Disability, General, SSI

Social Security to Expand SSI Rental Subsidy Policy – Agency Continues to Remove Barriers to Accessing SSI Payments

April 17, 2024 • By

Reading Time: 2 Minutes

Last Updated: April 18, 2024

Senior woman and adult daughter laughing on porchLast Thursday, the Social Security Administration published a final rule, “Expansion of the Rental Subsidy Policy for Supplemental Security Income (SSI) Applicants and Recipients.” This rule provides the second of several updates to the agency’s SSI regulations that will help people receiving and applying for SSI.

“Our mission is to continue to help people access crucial benefits, including SSI,” said Martin O’Malley, Commissioner of Social Security.

“Simplifying and expanding our rental subsidy policy nationwide is another common-sense solution that will improve program equality and will reduce agency time spent calculating and administering rental subsidy.”

SSI provides monthly payments to adults and children with a disability or blindness, and to adults aged 65 and older, who have limited income and resources. SSI benefits can help pay for basic needs like rent, food, clothing, and medicine. People applying for and receiving SSI must meet eligibility requirements, including income and resource limits.

Under the final rule, beginning September 30, 2024, the agency will expand its SSI rental subsidy policy, which due to judicial decisions is currently only in place for SSI applicants and recipients residing in 7 states (Connecticut, Illinois, Indiana, New York, Texas, Vermont, and Wisconsin). In those states, rental assistance, such as renting at a discounted rate, was less likely to affect a person’s SSI eligibility or payment amount. This new rule extends the same advantageous policy to all SSI applicants and recipients nationwide. This may increase the payment amount some people are eligible to receive and will allow more people to qualify for critical SSI payments.

The agency continuously examines programmatic policies and makes regulatory and sub-regulatory changes as appropriate. Look for more announcements in the coming weeks.

For more information on the SSI program, including who is eligible and how to apply, visit Supplemental Security Income (SSI) | SSA.

To read the final rule “Expansion of the Rental Subsidy Policy for Supplemental Security Income (SSI) Applicants and Recipients,” visit Federal Register: Expansion of the Rental Subsidy Policy for Supplemental Security Income (SSI) Applicants and Recipients.

The final rule expanding the rental subsidy policy is another announcement that removes barriers to accessing SSI payments. Learn about “Omitting Food from In-Kind Support and Maintenance (ISM) Calculations.”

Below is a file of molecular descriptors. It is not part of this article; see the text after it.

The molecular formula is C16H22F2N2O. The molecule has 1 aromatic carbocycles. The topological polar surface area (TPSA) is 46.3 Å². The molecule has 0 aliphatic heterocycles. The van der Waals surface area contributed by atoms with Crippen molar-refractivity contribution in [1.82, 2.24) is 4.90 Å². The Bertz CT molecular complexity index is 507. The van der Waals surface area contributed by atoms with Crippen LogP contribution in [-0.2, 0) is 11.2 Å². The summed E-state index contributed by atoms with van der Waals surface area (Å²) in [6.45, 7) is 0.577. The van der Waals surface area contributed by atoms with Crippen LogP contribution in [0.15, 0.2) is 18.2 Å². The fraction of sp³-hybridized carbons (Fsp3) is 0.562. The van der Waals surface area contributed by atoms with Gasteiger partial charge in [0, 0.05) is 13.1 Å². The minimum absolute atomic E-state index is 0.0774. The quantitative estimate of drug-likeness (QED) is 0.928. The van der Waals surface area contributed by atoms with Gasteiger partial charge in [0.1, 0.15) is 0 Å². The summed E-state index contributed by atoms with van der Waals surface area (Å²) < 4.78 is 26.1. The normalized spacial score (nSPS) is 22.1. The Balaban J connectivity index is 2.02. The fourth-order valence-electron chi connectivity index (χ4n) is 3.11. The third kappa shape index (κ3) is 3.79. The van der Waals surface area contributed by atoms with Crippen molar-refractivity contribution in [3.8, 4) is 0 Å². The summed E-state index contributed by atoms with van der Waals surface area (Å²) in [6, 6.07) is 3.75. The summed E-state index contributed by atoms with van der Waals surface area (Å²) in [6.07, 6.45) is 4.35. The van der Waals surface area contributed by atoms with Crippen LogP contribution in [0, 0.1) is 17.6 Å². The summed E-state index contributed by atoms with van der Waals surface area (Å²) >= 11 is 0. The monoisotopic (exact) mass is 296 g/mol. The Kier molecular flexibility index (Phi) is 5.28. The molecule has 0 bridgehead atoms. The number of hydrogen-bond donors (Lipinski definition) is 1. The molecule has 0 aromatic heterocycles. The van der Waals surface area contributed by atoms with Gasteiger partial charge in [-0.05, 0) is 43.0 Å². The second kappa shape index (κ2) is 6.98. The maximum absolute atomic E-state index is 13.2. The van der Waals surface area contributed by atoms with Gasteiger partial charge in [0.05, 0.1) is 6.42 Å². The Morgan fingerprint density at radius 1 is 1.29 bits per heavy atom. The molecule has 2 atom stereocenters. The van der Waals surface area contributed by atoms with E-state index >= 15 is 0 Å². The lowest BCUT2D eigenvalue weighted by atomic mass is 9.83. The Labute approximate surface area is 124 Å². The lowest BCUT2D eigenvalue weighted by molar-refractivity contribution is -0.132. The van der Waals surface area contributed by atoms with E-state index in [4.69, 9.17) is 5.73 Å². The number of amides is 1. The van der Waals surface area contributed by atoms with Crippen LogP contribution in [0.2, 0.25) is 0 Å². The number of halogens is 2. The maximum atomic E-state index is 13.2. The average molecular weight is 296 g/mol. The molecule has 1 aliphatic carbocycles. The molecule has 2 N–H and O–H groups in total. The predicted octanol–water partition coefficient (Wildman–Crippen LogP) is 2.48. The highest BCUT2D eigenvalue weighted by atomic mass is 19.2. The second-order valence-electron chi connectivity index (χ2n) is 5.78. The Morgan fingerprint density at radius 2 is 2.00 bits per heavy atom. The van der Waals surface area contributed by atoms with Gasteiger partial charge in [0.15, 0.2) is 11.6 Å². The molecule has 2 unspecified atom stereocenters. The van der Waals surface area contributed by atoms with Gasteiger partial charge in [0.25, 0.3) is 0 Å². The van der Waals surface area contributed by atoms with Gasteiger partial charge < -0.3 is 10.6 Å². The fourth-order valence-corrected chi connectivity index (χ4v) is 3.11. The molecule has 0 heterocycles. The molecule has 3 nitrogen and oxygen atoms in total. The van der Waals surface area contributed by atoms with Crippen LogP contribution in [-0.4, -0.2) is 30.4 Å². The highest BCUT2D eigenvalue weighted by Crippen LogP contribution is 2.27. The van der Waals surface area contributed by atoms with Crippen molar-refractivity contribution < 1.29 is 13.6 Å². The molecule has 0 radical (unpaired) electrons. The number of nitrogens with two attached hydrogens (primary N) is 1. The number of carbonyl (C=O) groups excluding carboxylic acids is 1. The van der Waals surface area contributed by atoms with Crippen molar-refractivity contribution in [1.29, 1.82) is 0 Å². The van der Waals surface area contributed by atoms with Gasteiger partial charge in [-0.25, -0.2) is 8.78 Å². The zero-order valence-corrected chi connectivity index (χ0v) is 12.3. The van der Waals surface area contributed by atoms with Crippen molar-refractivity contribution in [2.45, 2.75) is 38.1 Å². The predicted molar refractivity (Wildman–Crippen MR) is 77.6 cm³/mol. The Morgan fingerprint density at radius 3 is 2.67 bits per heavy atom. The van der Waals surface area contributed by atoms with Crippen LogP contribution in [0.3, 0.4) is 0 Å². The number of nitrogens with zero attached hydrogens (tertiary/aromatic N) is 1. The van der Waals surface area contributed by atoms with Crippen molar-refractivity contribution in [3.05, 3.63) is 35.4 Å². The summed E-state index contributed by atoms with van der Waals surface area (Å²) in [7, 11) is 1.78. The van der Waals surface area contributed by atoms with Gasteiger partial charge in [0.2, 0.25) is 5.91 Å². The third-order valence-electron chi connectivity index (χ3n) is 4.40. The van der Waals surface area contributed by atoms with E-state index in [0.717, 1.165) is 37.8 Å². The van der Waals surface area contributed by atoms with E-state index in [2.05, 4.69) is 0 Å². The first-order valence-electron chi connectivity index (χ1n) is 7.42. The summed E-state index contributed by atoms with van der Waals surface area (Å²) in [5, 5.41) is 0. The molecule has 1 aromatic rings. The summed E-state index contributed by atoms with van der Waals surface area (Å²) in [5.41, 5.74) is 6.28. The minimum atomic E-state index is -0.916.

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  1. Mary H.

    It is time for SSA to look over the Ticket to Work program. Many disabled and non-disabled citizens believe once you are declared medically disabled which means you can no longer work to earn a substantial gainful income, how is it that weeks or months later through Maximus’s rule you can become employed, keep your check and make an earned income, while Maximus employees earn large incomes to find you a job? This is a practice that needs to STOP! You are either too disabled to work or you are not! Let those new high school and college grads get those jobs without competing with disabled 8850s!

    Reply
  2. P

    PLEASE CHANGE SSI COUPLES. IT TAKES TOO MANY RESOURCES TO WORK AN SSI COUPLES CASE. SEPARATE THESE CASES AND PAY EVERYONE AS A “DISABLED INDIVIDUAL” THERE ARE SO MANY PAYMENTS ERRORS FROM SSI COUPLES CASES AND IF THIS WAS ELIMINATED THE AGENCY WOULD SAVE SO MUCH MONEY. THANK YOU.

    Reply
    • Sue

      Thanks for reading and blog and for your comments. You can submit your feedback by visiting our How can we help? page. From there, select the “Email Us” link. This will take you to the “Email Our Support Team” form where you can submit your suggestion, compliment, or complaint. Thank you!

      Reply
      • Ray n.

        I want to sigh up for the rental subsidy I’m currently on ssi

        Reply
        • Sue

          Hi, Ray. Thanks for reading our blog and for your comment. You may be able to receive social services, including housing assistance, from the state in which you live. To learn about services in your community and to find out if you are eligible, you can contact your state or local social services agency or welfare office. For other resources, check out our recent blog: How Connecting to Benefits Programs Can Save You Money. We hope this helps.

          Reply
  3. Deja

    i’m assuming either the comment section it’s not being moderated or the moderator is MIA!

    Reply

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